Digital Realty lines up hefty solar, wind projects for APAC datacenters
Not enough to meet the whole energy suck of sites, but 200 tonnes of CO2 nothing to sniff at
Datacenter biz Digital Realty has several renewable energy projects on the go in the Asia-Pacific region, among them a pretty hefty solar buildout.
The global datacenter operator is hoping to hit its global carbon emissions targets by lining up renewable electricity supply contracts for its facilities located in Australia and Japan, while in Singapore, solar panels are being employed to reduce the level of energy its bit barns need to draw from the local grid.
Digital Realty said it has signed a renewable electricity supply contract with energy provider Origin Energy that will see its datacenter portfolio in Australia match its energy demand with wind powered renewable sources from 2024.
Its facility in Sydney will be matched with 100 percent renewable electricity from January 2024, the company claimed, while its hardware hall in Melbourne will initially be matched with 60 percent renewables in 2024, with a view to increasing that to 100 percent from January 2026.
According to Digital Realty, at least some of its renewable energy supply will come from the Stockyard Hill wind farm about 150 kilometers (93 miles) away from Melbourne. This is in line with a policy of prioritizing renewable energy sources from within the same area as its datacenters are located, the company said.
Digital Realty's bit barns in Japan are operated via a joint venture with Mitsubishi Corporation, MC Digital Realty. The NRT10 and KIX11 colocation data halls in Tokyo and Osaka respectively will be matched with 100 percent renewable energy through the purchase of non-fossil feed-in tariff (FIT) certificates from Mitsubishi's MC Retail Energy.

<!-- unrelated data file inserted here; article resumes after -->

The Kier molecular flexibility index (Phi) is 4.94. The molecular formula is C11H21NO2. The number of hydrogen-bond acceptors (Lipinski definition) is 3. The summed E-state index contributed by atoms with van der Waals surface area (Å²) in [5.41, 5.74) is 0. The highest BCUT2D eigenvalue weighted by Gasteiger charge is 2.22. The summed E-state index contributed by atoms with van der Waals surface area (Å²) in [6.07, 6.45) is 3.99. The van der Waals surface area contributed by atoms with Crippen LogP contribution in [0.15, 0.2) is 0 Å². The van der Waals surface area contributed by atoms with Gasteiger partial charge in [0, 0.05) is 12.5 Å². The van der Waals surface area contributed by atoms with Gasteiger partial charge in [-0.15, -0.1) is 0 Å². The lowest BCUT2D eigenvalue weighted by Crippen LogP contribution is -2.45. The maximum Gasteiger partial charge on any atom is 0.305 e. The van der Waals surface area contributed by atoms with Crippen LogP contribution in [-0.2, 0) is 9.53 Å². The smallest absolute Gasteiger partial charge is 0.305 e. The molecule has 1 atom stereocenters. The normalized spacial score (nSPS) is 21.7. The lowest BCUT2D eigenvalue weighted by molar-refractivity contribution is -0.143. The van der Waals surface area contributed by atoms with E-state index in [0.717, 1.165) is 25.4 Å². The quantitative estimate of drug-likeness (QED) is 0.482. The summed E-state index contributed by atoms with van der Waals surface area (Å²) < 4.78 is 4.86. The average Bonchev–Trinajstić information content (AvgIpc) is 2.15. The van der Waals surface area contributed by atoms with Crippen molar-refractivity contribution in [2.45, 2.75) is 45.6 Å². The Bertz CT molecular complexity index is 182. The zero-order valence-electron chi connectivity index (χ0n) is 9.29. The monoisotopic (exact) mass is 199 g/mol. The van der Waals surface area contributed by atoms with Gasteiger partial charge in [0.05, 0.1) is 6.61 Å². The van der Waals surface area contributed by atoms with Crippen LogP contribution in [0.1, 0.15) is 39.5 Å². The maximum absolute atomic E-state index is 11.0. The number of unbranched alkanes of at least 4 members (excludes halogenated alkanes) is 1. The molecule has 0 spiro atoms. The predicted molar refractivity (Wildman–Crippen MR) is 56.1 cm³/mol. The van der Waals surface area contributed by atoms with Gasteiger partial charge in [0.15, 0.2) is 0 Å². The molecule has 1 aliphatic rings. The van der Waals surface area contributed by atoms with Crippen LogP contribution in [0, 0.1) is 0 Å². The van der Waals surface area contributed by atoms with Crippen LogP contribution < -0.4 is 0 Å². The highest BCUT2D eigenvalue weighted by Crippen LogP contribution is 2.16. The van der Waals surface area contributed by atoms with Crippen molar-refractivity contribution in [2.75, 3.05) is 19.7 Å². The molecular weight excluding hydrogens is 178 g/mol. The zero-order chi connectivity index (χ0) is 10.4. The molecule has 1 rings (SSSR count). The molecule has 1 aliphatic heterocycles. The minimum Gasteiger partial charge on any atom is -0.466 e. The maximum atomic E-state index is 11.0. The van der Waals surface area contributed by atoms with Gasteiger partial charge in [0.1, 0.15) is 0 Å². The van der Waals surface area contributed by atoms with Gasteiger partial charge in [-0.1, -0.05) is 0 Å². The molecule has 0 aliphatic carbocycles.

Meanwhile, the company said it has completed the installation of solar panels at its SIN11 datacenter in Singapore, with a second project under way at its SIN12 facility, due for completion sometime this summer.
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Although these solar panels are not enough to meet the entire energy demands of the sites, they will reduce the amount of grid power consumed from non-renewable sources. This will help to avoid more than 200 tonnes of carbon dioxide being emitted annually, Digital Realty claims.
"These projects we are announcing today are important milestones in our global transition to renewable energy and towards achieving our aggressive carbon reduction goals," said Jon Curry, Digital Realty's vice president of Operations for Asia Pacific.
The company claims that more than 100 of its bit barns are carbon neutral for Scope 2 emissions, and that a dozen datacenters in Europe have now achieved carbon neutrality for Scope 1 and 2 emissions.
Digital Realty isn't the only company pursuing renewables and solar power. Earlier this year, Microsoft announced plans to add as much as 2.5 gigawatts of solar power to its operations under a partnership with South Korea's Hanwha Qcells.
In the UK, telco Vodafone also said it had signed a power purchase agreement (PPA) with five solar farms to generate a total of 216GWh of energy per year, while also putting solar panels on its own site in Gloucester that are expected to provide around 12 percent of its annual energy requirements. ®